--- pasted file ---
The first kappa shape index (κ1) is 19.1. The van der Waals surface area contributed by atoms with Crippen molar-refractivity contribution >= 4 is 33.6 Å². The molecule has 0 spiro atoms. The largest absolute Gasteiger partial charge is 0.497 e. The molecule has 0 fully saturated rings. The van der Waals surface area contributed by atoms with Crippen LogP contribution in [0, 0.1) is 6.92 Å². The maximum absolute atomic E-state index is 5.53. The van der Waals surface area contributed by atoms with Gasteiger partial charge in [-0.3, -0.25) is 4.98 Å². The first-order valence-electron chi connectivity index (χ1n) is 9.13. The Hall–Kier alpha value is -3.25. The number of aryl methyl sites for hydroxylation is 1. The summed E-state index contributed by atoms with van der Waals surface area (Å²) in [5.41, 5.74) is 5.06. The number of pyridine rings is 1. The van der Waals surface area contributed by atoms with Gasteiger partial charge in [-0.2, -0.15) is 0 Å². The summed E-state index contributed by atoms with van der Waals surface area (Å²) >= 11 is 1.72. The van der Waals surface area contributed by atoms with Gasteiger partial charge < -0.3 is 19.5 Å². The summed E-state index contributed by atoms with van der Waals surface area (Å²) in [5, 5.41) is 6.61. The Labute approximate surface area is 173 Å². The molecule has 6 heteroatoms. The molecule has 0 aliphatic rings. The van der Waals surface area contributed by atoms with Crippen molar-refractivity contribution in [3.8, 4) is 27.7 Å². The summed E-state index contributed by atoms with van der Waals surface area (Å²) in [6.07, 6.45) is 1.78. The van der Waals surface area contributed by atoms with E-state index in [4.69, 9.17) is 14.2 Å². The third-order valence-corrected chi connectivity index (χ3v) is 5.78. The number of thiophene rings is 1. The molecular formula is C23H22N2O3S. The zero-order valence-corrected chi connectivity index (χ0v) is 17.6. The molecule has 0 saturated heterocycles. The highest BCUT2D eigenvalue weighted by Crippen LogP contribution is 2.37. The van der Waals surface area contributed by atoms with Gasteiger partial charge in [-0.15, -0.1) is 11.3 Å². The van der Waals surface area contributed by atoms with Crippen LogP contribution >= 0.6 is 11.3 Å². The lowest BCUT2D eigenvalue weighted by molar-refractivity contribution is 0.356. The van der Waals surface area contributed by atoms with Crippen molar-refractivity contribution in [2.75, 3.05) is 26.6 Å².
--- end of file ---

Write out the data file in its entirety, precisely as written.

The first kappa shape index (κ1) is 19.1. The van der Waals surface area contributed by atoms with Crippen molar-refractivity contribution >= 4 is 33.6 Å². The molecule has 0 spiro atoms. The largest absolute Gasteiger partial charge is 0.497 e. The molecule has 0 fully saturated rings. The van der Waals surface area contributed by atoms with Crippen LogP contribution in [0, 0.1) is 6.92 Å². The maximum absolute atomic E-state index is 5.53. The van der Waals surface area contributed by atoms with Gasteiger partial charge in [-0.3, -0.25) is 4.98 Å². The first-order valence-electron chi connectivity index (χ1n) is 9.13. The Hall–Kier alpha value is -3.25. The number of aryl methyl sites for hydroxylation is 1. The summed E-state index contributed by atoms with van der Waals surface area (Å²) in [5.41, 5.74) is 5.06. The number of pyridine rings is 1. The van der Waals surface area contributed by atoms with Gasteiger partial charge in [-0.2, -0.15) is 0 Å². The summed E-state index contributed by atoms with van der Waals surface area (Å²) >= 11 is 1.72. The van der Waals surface area contributed by atoms with Gasteiger partial charge < -0.3 is 19.5 Å². The summed E-state index contributed by atoms with van der Waals surface area (Å²) in [5, 5.41) is 6.61. The Labute approximate surface area is 173 Å². The molecule has 6 heteroatoms. The molecule has 0 aliphatic rings. The van der Waals surface area contributed by atoms with Crippen molar-refractivity contribution in [3.8, 4) is 27.7 Å². The summed E-state index contributed by atoms with van der Waals surface area (Å²) in [6.07, 6.45) is 1.78. The van der Waals surface area contributed by atoms with E-state index in [4.69, 9.17) is 14.2 Å². The third-order valence-corrected chi connectivity index (χ3v) is 5.78. The number of thiophene rings is 1. The molecular formula is C23H22N2O3S. The zero-order valence-corrected chi connectivity index (χ0v) is 17.6. The molecule has 0 saturated heterocycles. The highest BCUT2D eigenvalue weighted by Crippen LogP contribution is 2.37. The van der Waals surface area contributed by atoms with Gasteiger partial charge in [-0.15, -0.1) is 11.3 Å². The van der Waals surface area contributed by atoms with Crippen LogP contribution >= 0.6 is 11.3 Å². The lowest BCUT2D eigenvalue weighted by molar-refractivity contribution is 0.356. The van der Waals surface area contributed by atoms with Crippen molar-refractivity contribution in [2.75, 3.05) is 26.6 Å².